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What Should I Do With My Hands?

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Many people will naturally feel uncomfortable when speaking in public, with all eyes upon them. But while we may be concentrating hard on our words, our hands could be sending out the wrong message without us even realising it. Sims Wyeth reminds us to make sure our hand gestures are not distracting from our message but that these subtle messages we are unwittingly sending are in fact adding to our message in a positive way.

 

Gestures are important for public speakers

The right movements add to an overall picture of confidence and composure. When your hands and arms act as co-communicators, they become visual cues for your listeners.

Think of a maestro conducting an orchestra. Watching the movements is a sort of dance that accompanies the musical piece that you are hearing, and the two together help you stay focused and appreciate the performance.

Did you know, however, that some gestures – many that you probably make because you are unaware you are even doing them – can damage your credibility in front of your listeners?

I encounter these gestures, or finger foibles, time and time again. I think they are ruinous to the overall image of a public speaker or presenter, and I always coach my clients to replace these fidgety gestures with stronger, more authoritative gestures.

In a nutshell, using your hands gives your message power and lends you executive presence. On the other hand (no pun intended), tiny fidgets distract your listeners and invite their minds to wander.

 

Use your whole hand to avoid unintended rude gestures

Believe it or not, many people inadvertently use their middle finger when they are pointing to a slide. Others rely on their pinky. Both of these pointing strategies spell disaster. One for obvious reasons: you are giving your audience ‘the bird’. Pinkies, I find, can come across as prissy.

Gesture using your whole hand. It will make you more powerful, and it automatically avoids the pitfalls of pinkies and middle fingers.

 

Keep your fingers away from your face

Face it, if your fingers comb through your hair, or rub around your eyes, or start fiddling around your nose, people are going to focus on your overall appearance and hygiene.

They will stop listening to your message and start wondering why you are picking your nose – even though you may merely be scratching near your nose.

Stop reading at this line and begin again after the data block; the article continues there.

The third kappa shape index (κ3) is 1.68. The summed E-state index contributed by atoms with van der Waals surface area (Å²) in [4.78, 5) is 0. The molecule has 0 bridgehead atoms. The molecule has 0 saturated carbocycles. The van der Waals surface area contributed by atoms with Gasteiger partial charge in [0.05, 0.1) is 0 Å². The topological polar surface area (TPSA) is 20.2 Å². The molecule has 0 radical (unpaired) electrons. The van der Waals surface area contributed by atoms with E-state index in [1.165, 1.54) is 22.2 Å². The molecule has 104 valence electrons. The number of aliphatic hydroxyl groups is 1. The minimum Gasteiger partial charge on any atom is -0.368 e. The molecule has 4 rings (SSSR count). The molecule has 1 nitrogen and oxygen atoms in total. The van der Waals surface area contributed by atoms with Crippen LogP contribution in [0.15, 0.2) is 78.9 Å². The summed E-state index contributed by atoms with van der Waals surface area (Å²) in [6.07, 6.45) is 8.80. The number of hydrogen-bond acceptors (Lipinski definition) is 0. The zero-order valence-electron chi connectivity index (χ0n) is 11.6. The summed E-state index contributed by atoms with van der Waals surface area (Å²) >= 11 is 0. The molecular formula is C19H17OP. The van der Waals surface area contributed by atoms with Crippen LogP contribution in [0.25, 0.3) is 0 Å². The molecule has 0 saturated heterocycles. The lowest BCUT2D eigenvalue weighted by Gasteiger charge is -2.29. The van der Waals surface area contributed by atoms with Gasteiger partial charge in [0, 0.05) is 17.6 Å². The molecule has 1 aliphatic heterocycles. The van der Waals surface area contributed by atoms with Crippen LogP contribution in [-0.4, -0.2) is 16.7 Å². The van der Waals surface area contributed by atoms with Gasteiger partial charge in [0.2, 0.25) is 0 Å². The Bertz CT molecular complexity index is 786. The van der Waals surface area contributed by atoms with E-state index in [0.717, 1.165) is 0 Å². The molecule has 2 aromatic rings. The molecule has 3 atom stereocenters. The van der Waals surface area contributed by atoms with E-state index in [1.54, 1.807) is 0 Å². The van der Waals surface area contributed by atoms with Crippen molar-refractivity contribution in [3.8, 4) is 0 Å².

It’s a bad impression to leave in the minds of your listeners.

When we rehearse, I have my clients practice aligning every part of their message with a companion gesture. Many of us have habits that we may not always be aware of: scratching an itch, fussing with hair, or touching areas of the face. Believe me, these habits can be distracting enough to others in a casual one-on-one exchange. When the ‘spotlight’ is on you, they are elevated to a level of downright disturbance.

 

Leave your fingernails alone

When I see people glide one fingernail behind another to remove dirt, or pick at a stray cuticle, or peel off the tip of a broken nail, I think two things:

  1. This person needs a manicure.
  2. This person is not at all interested in what I’m talking about.

These small habits, which most likely arise from nerves or habit, do NOTHING to help you in ANY conversation. Up on stage, they will come across as arrogant, bored, and/or absent-minded. These are not good take-aways for your talk.

Again, in rehearsal, be sure you align a strong gesture with each part of your talk and practice them! Training your hands and arms to support your messages will keep your fingers from undermining your persuasiveness.

 

Don’t fiddle with your wedding ring

Often, especially once the ‘meat’ of the talk is over and we’ve moved to a more conversational Q&A style, I see people standing on stage twisting their wedding rings.

This signals a couple of things: this speaker is nervous; or he or she is thinking more about wrapping up and getting off the stage than about the audience.

Again, not the impression you want to make with your audience. Make sure you look and sound as polished in this section of your talk as you might during the body of the talk.

If you don’t rehearse, you will most likely revert back to the negative habits you are unaware of: the subtle wriggles, twitches, and squirms with your fingers that distract from the delivery skills you are working hard to improve.

Sims Wyeth
Sims Wyeth is the president of Sims Wyeth & Co., an executive development firm devoted to the art and science of speaking persuasively. Sims specializes in 1:1 coaching and small group workshops. He believes that while the delivery of a presentation is key, the structure of it is often more important. Sims is also the author of The Essentials of Persuasive Public Speaking.
Sims Wyeth
Sims Wyeth
Sims Wyeth

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1 Comment

  1. John Zimmer

    John Zimmer

    19th July 2017 at 9:06 am

    When you stop and think about it, it is odd that people don’t know what to do with their hands when they speak in public. I mean, we carry our hands around with us 24 hours a day and we certainly are not thinking about them when we are working or shopping or having a beer with friends, etc. They just move naturally because we are not focused on them. And therein lies the secret.

    While I agree with Sims’ advice above and share the same thoughts with my clients, I also tell them that when they are 100% focused on the audience and the message, their movements on stage will become much more natural. That is something that comes with time and with practice.

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